On the heels of the Milwaukee Bucks and Sacramento Kings—two of the NBA's teams with the lowest revenues and smallest markets—each selling for $550 million, the Dallas Mavericks' owner went on air with CNN's Christine Romans and voiced his opinion.
According to Cuban, the Clippers will actually sell for more than $1 billion.
"Acquiring the franchise has gone from rich guys or women being able to write a check for a team, to it being a consortium where you have a lot of stakeholders," explained the outspoken owner, per CNN.com's Chris Isidore.
And it's not as though he's the first person to make this claim:
There are several mitigating factors, including some that will lower the final price, that should ultimately lift the franchise’s value near 10 digits. Among them:
- The Clippers would sell for the price offered by the highest bidder, not the consensus price.
- Forbes’ valuation includes Sterling as the team’s owner. The Clippers could be much more valuable with better ownership.
- If bidders know Sterling does not have the option to take the team off the market, they could offer less than they would if Sterling’s hand wasn’t forced. (This would lower the final price.)
- Buying the team now would bring a high amount of good publicity to the new owners.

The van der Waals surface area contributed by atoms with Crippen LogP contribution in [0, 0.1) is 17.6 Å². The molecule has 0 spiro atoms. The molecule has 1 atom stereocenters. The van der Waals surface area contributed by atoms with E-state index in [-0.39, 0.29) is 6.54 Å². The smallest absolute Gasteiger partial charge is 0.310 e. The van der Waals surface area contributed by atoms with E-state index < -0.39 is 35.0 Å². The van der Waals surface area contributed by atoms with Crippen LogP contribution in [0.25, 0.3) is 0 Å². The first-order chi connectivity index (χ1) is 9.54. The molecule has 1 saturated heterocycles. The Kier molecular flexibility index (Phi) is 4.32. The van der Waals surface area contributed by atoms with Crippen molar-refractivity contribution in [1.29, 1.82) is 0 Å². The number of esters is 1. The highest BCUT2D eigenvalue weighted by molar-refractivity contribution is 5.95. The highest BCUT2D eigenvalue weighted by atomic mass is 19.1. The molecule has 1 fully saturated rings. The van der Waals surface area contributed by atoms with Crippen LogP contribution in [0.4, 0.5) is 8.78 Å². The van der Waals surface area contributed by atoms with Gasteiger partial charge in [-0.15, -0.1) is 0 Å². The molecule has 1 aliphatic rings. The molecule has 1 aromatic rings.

It's hard to disagree. And that's why no one really is.
On top of Feldman's reasoning, the Clippers are also just getting better. Blake Griffin, DeAndre Jordan and Chris Paul are both locked in throughout the near future, and with Doc Rivers at the helm, LAC is suddenly going to become a hot destination for marquee, veteran free agents willing to play on lesser contracts.
As good as this team is right now, it's hard to see them doing anything but continuing this upward trend for the next few seasons.
At this point, Cuban isn't making any groundbreaking news by claiming the franchise is going to sell for at least 10 figures. He's just the most notable voice to say so, seeing as he could afford to buy the Clippers at that price and is already part of the ownership club in the Association.
So, who's got a spare billion?
If you're willing to chip that in, I'd be glad to throw an extra Benjamin Franklin onto the pile. Maybe even two.
Hey, I just want to help.
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